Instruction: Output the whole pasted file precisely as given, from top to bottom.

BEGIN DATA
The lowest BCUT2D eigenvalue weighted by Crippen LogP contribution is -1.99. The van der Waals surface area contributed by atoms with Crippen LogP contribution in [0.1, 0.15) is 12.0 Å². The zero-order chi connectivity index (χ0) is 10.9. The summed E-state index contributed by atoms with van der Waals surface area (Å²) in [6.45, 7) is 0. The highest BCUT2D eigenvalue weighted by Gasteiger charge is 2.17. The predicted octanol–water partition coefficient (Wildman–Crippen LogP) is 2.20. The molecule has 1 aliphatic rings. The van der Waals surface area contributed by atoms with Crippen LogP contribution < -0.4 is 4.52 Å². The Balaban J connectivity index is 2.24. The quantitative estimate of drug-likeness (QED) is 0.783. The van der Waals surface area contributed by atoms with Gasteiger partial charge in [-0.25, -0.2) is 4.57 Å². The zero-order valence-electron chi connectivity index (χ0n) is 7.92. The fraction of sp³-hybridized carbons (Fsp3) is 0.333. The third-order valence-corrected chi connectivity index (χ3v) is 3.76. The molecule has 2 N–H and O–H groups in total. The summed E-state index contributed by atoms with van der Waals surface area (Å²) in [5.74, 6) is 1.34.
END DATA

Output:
The lowest BCUT2D eigenvalue weighted by Crippen LogP contribution is -1.99. The van der Waals surface area contributed by atoms with Crippen LogP contribution in [0.1, 0.15) is 12.0 Å². The zero-order chi connectivity index (χ0) is 10.9. The summed E-state index contributed by atoms with van der Waals surface area (Å²) in [6.45, 7) is 0. The highest BCUT2D eigenvalue weighted by Gasteiger charge is 2.17. The predicted octanol–water partition coefficient (Wildman–Crippen LogP) is 2.20. The molecule has 1 aliphatic rings. The van der Waals surface area contributed by atoms with Crippen LogP contribution < -0.4 is 4.52 Å². The Balaban J connectivity index is 2.24. The quantitative estimate of drug-likeness (QED) is 0.783. The van der Waals surface area contributed by atoms with Gasteiger partial charge in [-0.25, -0.2) is 4.57 Å². The zero-order valence-electron chi connectivity index (χ0n) is 7.92. The fraction of sp³-hybridized carbons (Fsp3) is 0.333. The third-order valence-corrected chi connectivity index (χ3v) is 3.76. The molecule has 2 N–H and O–H groups in total. The summed E-state index contributed by atoms with van der Waals surface area (Å²) in [5.74, 6) is 1.34.